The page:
Luca Castellani, Cyril EmeryFrom: Choice of Law in International Commercial Contracts
Edited By: Daniel Girsberger, Thomas Kadner Graziano, Jan L Neels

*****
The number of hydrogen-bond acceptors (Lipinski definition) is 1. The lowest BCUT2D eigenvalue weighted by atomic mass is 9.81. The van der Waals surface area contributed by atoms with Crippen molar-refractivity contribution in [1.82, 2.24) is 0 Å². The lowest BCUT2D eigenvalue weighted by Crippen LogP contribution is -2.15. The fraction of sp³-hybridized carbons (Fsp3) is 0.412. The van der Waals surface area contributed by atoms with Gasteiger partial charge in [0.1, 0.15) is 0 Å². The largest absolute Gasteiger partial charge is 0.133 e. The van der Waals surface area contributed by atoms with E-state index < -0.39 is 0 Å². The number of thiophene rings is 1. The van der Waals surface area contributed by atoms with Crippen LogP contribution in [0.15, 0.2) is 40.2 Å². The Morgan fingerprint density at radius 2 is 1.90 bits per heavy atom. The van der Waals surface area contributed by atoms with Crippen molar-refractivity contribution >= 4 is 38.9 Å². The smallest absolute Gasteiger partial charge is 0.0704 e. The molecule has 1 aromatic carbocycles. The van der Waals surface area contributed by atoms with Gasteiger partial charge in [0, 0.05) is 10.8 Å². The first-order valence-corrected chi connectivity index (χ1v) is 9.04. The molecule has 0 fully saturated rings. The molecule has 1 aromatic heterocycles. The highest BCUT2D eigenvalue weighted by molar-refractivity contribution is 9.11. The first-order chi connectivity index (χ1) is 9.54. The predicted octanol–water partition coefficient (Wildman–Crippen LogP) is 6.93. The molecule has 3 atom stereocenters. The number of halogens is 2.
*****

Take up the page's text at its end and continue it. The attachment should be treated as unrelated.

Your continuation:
This chapter evaluates the relationship between the United Nations Commission on International Trade Law (UNCITRAL) and the Hague Principles. The UNCITRAL texts, starting with the early drafts of the United Nations Convention on Contracts for the International Sale of Goods (CISG), have provided solid ground in support of freedom of contract. In providing a uniform model applicable to multiple jurisdictions, the CISG ensures a high level of safeguard of parties’ wills. In particular, the CISG promotes the well-established principle of party autonomy by virtue of its Article 6, which allows parties to the contract to opt out entirely of its provisions and hence to choose another law more appropriate to their needs. Given UNCITRAL’s desire to further facilitate use of the CISG by traders and in light of its focus on freedom of contract and party autonomy, it is not surprising that the UNCITRAL Secretariat took a particular interest in the development by the Hague Conference on Private International Law of the Principles on Choice of Law in International Commercial Contracts (2015) and the related Commentary. The chapter then looks at UNCITRAL’s endorsement of the Hague Principles.